NTSB Identification: WPR09FA096
14 CFR Part 91: General Aviation
Accident occurred Friday, January 23, 2009 in Flagstaff, AZ
Probable Cause Approval Date: 12/29/2009
Aircraft: CESSNA 205, registration: N8298Z
Injuries: 2 Fatal.

NTSB investigators either traveled in support of this investigation or conducted a significant amount of investigative work without any travel, and used data obtained from various sources to prepare this aircraft accident report.

The purpose of the flight was for the pilots to attend a business meeting. The left-seated pilot, a private pilot, owned the airplane and the right-seated pilot held an instrument rating; it could not be determined who was the pilot-in-command at the time of the accident. The left-seated pilot had a self-induced stress of completing the flight and attending the meeting as he was concerned about his company's financial health. The right-seated pilot's pressure to depart likely stemmed from him dedicating over a year preparing items to be presented in the meeting. The left-seated pilot had great confidence in the right-seated pilot's flying ability and history in operating in inclement environments, which most likely contributed to his decision to depart in poor weather conditions. An audio recording of the airplane just prior to the accident revealed that the engine was producing high power and the airplane was traveling at an airspeed of about 130 knots. The airplane crashed into a hill bordering an interstate about 10 miles south of the departure airport and in the direction of the destination. The wreckage distribution was consistent with the airplane in a relatively level flight attitude during a high speed impact. An airline pilot, who departed about 30 minutes after the accident airplane, stated that the cloud layer was about 1,000 feet above ground level (agl). At the time of the accident, the departure airport's weather observation facility reported a broken cloud layer at 800 feet; an overcast layer at 1,500 feet and remarked that a cloud ceiling varied between 700 feet and 1,100 feet. Recordings between the Automated Flight Service Station (AFSS) and the left-seated pilot revealed that he was open to perform the flight as an instrument flight rules (IFR) operation, but opted not to. Just prior to the flight the AFSS briefer reiterated that visual flight rules (VFR) flight was not recommended. Post accident examinations revealed no mechanical anomalies with the airframe or engine that would have precluded normal operation.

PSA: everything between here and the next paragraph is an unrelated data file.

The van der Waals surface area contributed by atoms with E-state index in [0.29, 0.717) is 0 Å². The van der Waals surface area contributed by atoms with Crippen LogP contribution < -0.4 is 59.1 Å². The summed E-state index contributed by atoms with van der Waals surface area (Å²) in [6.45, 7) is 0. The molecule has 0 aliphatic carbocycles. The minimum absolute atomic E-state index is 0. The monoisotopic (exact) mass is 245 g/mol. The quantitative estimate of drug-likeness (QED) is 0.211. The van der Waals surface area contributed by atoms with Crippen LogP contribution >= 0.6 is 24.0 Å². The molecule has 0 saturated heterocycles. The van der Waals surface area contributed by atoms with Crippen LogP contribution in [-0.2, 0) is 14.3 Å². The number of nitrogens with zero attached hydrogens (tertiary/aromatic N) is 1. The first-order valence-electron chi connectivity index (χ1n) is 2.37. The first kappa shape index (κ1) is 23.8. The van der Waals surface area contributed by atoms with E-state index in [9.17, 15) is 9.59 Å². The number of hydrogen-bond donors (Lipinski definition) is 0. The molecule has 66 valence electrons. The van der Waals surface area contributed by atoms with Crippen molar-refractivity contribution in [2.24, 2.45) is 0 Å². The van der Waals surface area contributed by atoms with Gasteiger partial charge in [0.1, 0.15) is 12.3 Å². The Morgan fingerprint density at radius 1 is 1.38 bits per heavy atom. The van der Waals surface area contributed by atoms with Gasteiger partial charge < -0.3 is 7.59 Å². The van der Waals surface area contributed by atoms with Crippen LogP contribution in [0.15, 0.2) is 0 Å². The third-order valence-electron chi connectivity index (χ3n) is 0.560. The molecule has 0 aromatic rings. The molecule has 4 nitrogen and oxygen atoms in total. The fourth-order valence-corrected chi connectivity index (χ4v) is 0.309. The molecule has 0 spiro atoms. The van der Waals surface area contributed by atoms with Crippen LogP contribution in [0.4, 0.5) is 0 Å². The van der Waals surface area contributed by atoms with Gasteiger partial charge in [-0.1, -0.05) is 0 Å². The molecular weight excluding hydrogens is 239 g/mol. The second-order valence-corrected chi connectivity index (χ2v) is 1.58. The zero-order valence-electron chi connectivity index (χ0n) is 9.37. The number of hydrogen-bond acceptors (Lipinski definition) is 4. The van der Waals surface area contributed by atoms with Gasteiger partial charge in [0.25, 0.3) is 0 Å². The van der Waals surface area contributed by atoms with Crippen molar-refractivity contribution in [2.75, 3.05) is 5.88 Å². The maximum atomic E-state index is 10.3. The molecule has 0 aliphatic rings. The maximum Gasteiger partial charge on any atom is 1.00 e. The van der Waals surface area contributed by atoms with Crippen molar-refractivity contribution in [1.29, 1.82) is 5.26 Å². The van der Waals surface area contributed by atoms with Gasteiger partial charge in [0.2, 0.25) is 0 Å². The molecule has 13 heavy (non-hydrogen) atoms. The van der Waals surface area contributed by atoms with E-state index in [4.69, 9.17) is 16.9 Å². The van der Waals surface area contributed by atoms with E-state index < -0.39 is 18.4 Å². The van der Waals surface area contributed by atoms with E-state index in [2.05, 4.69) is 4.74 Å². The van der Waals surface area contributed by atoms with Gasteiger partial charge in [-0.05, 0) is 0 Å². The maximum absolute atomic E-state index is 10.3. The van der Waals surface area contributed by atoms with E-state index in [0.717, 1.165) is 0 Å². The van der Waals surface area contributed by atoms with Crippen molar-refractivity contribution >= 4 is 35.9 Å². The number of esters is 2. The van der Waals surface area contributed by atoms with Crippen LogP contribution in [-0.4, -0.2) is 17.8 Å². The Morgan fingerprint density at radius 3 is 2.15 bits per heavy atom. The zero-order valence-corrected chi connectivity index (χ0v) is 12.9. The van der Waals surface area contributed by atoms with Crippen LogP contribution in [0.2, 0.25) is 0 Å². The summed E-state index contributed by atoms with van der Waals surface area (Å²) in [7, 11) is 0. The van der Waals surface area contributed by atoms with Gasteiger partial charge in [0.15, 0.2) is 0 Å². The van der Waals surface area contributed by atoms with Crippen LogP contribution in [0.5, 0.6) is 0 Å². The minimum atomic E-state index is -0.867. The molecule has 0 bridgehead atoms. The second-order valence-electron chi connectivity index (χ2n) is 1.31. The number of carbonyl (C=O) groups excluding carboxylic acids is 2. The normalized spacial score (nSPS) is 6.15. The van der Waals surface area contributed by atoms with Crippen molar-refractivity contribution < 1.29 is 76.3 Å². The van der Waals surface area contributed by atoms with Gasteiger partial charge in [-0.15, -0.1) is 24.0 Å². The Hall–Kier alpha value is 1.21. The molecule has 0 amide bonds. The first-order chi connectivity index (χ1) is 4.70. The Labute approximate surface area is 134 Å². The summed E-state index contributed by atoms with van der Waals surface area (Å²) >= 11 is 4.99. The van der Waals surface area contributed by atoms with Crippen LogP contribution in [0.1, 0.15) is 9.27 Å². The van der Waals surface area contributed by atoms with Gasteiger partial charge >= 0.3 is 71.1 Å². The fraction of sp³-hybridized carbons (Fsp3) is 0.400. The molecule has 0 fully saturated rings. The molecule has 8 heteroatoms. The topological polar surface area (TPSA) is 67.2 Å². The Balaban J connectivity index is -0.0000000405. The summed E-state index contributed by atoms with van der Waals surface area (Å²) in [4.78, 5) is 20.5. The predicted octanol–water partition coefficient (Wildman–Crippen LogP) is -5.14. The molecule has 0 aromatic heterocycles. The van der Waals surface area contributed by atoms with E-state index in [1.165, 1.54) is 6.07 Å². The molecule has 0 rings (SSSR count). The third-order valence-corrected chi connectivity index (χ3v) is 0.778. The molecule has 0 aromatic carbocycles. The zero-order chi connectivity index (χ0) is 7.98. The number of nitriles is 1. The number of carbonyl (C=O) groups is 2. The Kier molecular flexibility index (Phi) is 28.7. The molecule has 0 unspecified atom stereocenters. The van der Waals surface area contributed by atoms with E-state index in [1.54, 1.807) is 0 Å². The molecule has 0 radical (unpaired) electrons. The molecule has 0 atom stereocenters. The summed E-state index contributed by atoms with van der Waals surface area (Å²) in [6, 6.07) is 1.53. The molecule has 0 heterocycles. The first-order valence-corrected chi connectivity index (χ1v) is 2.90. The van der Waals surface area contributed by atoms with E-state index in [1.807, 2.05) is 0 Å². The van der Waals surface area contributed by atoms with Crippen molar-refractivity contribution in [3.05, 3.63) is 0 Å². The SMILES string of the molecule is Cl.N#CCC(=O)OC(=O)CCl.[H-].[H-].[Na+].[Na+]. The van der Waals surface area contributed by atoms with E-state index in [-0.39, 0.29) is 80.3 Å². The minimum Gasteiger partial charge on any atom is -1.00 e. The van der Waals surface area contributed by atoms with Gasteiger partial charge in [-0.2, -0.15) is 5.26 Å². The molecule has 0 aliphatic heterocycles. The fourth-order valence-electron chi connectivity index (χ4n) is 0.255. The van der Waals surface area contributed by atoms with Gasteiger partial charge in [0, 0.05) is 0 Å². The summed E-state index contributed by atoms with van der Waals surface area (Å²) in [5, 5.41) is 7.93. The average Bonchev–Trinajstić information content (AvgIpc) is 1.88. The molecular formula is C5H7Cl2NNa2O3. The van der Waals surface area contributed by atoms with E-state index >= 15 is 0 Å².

The National Transportation Safety Board determines the probable cause(s) of this accident to be:

The pilot's loss of situational awareness and failure to maintain clearance from hilly terrain while flying in an area of a low cloud ceiling. Contributing to the accident was the pilot's decision to continue flight due to a self-induced pressure.

Full narrative available

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